MADAWASKA, Maine — Madawaska residents at a special town meeting approved a revised proposed school budget Tuesday night over the objections of the municipal budget committee.
This was the second go around for the $6.5 million FY 2014-2015 school budget which passed at the regular June town meeting but was rejected in a referendum on June 24.
Now officials on both sides of the issue predict the same thing will happen again when it goes to the second referendum on July 29.
“I am concerned it will be a replay of the first referendum,” Ginette Albert, Madawaska School Department superintendent, said Wednesday. “There is a group of people in town trying to rile up people to vote it down.”
Among those opposing the school budget is Paul Cyr, chair of the Madawaska Budget Committee which refused to endorse both the current and the earlier version of the budget.
“This [town meeting] vote went pretty much like we expected with all the teachers showing up and they had the 60 votes to our 40,” Cyr said Wednesday. “So it passed and it will go to referendum [where] I don’t expect it to pass.”
The final vote Tuesday, according to Albert, was 86-41.
The referendum, Cyr said, unlike the more public town meeting, allows residents to vote in private where they are more likely to again vote down the budget.
In presenting a new budget proposal to her school committee on July 3, Albert said it represented a zero-percent tax increase and actually cuts the local tax contribution by $7,000 over the previous year.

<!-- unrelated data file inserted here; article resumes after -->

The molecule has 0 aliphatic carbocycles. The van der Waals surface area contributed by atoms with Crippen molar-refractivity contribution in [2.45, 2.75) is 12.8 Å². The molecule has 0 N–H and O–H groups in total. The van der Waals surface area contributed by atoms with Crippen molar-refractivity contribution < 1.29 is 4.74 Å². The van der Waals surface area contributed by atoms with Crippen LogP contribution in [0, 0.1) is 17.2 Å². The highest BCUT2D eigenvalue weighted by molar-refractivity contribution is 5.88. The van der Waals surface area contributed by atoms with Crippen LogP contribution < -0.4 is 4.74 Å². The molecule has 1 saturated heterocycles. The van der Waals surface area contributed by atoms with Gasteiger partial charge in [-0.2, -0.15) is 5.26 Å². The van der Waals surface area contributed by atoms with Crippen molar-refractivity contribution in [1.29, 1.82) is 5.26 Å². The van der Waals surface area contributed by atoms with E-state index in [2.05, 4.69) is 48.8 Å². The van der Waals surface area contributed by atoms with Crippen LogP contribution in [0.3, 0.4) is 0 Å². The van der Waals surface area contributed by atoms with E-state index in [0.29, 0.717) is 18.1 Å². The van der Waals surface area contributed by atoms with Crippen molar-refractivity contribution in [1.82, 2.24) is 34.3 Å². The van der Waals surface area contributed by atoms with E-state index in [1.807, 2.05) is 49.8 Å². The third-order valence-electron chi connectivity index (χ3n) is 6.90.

That may or may not be the case, depending on how the numbers are interpreted, Cyr said, adding any savings came at the expense of student programming and education.
Cyr said the budget committee, while not telling the school committee how to form its budget, wants to see them open contract negotiations now with the teaching staff and administration to identify salary and benefits savings.
The current contracts expire in 2015.
“Why wait until then?” Cyr said.
According to Albert, the contract negotiation process has begun.
“There is a group of people who want this budget to fail,” Albert said. “But if the parents and residents come out to vote on the 29th, it will pass.”
If it does fail, both Albert and Cyr said the process could keep repeating itself.
“We will keep at it,” Albert said. “This does take time and effort when we could be moving ahead on other things.”
Cyr said he would like to see the budget, school and teachers’ association committees meet to discuss the budget.
“We offered them [the budget committee’s] help right off the bat to help craft a budget,” Cyr said. “Dialogue is really key and we need to meet face-to-face.”
This marks the second year in a row the Madawaska School Department headed into its new fiscal year, which began July 1, without an approved budget.